MORT - Célébrités et Stars mortes : Biographie et Anniversaire de celebrite disparue. HUMAN PORTRAITS IN FILM. The most awesome story i ever heard Funny Pictures Add Funny. My Father Was a Polygamist - Read More on ELLE. I've been in courtrooms before, during three trials of the polygamous radicals led by the infamous Ervil LeBaron who murdered my father, Rulon Allred.
They saw him as an obstruction to LeBaron's ambition of establishing himself as "the One Mighty and Strong," who, according to early Mormon prophecy, will come to set God's house in order. One of those trials took place in the same Salt Lake City federal courthouse where I now sit. LeBaron died 30 years ago in Utah's state prison, but for the past two weeks, I've come to watch another tormentor, Brian David Mitchell, cross the courtroom in a gray cloud of piety. Bernard Madoff, passé à tabac. Roman Polanski. Liliane bettencourt. Affaire DSK.
Stories. George Wright Fugitive Story - Uncatchable GQ May 2012: Newsmakers. It's past ten o'clock in the evening, a rude hour to knock on someone's front door, but George Wright's attorney has assured me that this is the best time.
The TV cameras have gone away. The newspaper reporters have quit. For the man whose recent capture, after forty-one years on the run, ended one of the longest unsolved fugitive cases in criminal history, there might be some semblance of normalcy. So I stroll by moonlight through a wooden gate, down the cobbled entryway of a whitewashed cottage in a Portuguese village, and I knock.
There's a faint padding of footsteps; a porch light flips on. Man found sobbing in street after 36-hour ordeal with German nymphomaniac. The woman was arrested last month after another exhausted lover escaped onto a balcony and cried for help A man was found sobbing in the street by police after his one-night stand demanded too much sex.
The African man broke down in tears outside the woman’s apartment after the 36-hour ordeal in Munich, Germany. Top 10 Most Evil Humans. Crime As we approach the new year, I thought it would be appropriate to do a list that combines and ranks entries from a combination of related lists – a summary list.
This list looks at the last three years of lists of evil men and women, and combines and ranks the worst of the worst. Children are excluded as the evil children don’t rank anywhere near the evil of adults seen in the past. George Wright Fugitive Story - Uncatchable GQ May 2012: Newsmakers. Alan Turing's Reading List: What the Computing Pioneer Borrowed From His School Library. By Maria Popova What Alice in Wonderland has to do with electromagnetic theory, relativity, and Pluto.
“You are a mashup of what you let into your life,” it’s been said. Since creativity is combinatorial, the architecture of mind and character is deeply influenced by the intellectual stimulation we choose to engage with — including the books we read. There is hardly anything more fascinating than the private intellectual diet of genius — like this recently uncovered list of books computing pioneer and early codehacker Alan Turing borrowed from his school library.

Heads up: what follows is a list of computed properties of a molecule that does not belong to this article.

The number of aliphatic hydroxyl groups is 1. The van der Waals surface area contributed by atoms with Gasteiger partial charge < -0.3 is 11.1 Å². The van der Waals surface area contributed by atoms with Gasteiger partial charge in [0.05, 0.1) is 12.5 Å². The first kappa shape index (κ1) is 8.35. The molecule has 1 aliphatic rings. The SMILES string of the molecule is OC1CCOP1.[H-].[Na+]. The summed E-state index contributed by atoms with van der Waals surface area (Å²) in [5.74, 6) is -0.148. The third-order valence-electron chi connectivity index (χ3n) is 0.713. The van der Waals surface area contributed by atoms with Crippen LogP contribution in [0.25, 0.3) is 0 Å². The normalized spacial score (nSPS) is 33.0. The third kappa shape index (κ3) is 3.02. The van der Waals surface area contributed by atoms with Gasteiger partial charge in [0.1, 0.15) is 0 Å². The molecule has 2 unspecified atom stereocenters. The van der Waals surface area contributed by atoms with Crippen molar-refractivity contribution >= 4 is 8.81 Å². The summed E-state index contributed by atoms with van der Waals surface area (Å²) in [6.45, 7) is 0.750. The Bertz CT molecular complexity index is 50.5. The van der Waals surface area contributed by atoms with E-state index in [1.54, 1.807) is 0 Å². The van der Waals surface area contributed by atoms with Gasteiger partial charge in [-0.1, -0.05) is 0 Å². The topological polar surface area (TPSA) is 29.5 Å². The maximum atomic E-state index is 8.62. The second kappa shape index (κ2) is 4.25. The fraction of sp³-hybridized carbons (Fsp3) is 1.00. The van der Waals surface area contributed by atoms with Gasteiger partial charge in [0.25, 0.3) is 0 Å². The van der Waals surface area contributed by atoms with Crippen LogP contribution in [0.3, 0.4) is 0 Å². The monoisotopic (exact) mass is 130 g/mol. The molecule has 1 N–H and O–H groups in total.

The Unbearable Lightness of Being John Malkovich. LEFT: Black wool two-button suit by DKNY ($595).
Available through special order at Macy’s, 151 West 34th Street, 212-695-4400. Shirt by Boss Black ($95). Boss, the Shops at Columbus Circle, 10 Columbus Circle, 212-485-1900. Hans Rosling: How The Washing Machine Sparked the Reading Revolution. By Maria Popova It’s hard not to love statistical stuntman Hans Rosling.
Last year, he mesmerized us with a phenomenal augmented reality run through 200 years that changed the world in 4 minutes, as a part of BBC’s excellent The Joy of Stats series. (If you haven’t seen it, do — it’s free online and absolutely fantastic.) Now, he’s back with another blockbuster TED talk, demonstrating — with his characteristic blend of statistical rigor and delightful wit — that the washing machine was indeed the greatest invention of the Industrial Revolution, enabling everything from economic development through electrical efficiency to intellectual growth by reallocating free time for reading.
Saul Bass: Why Man Creates (1968) By Maria Popova I love iconic graphic designer Saul Bass and have a soft spot for luminaries’ musings on the nature of creativity.
Naturally, I’m head over heels with Why Man Creates — a remarkable short documentary from 1968, animated by Bass and alluringly subtitled “a series of explorations, episodes & comments on creativity.” Playful yet profound, the film is a series of sequences that at first appear unconnected but eventually converge into a compelling exploration of (wo)man’s most fundamental impetus to create, featuring such delightful tongue-in-cheek vehicles as this exchange between Michelangelo and da Vinci: Whaddaya doin?” ‘I’m painting the ceiling! Sylvia von Harden.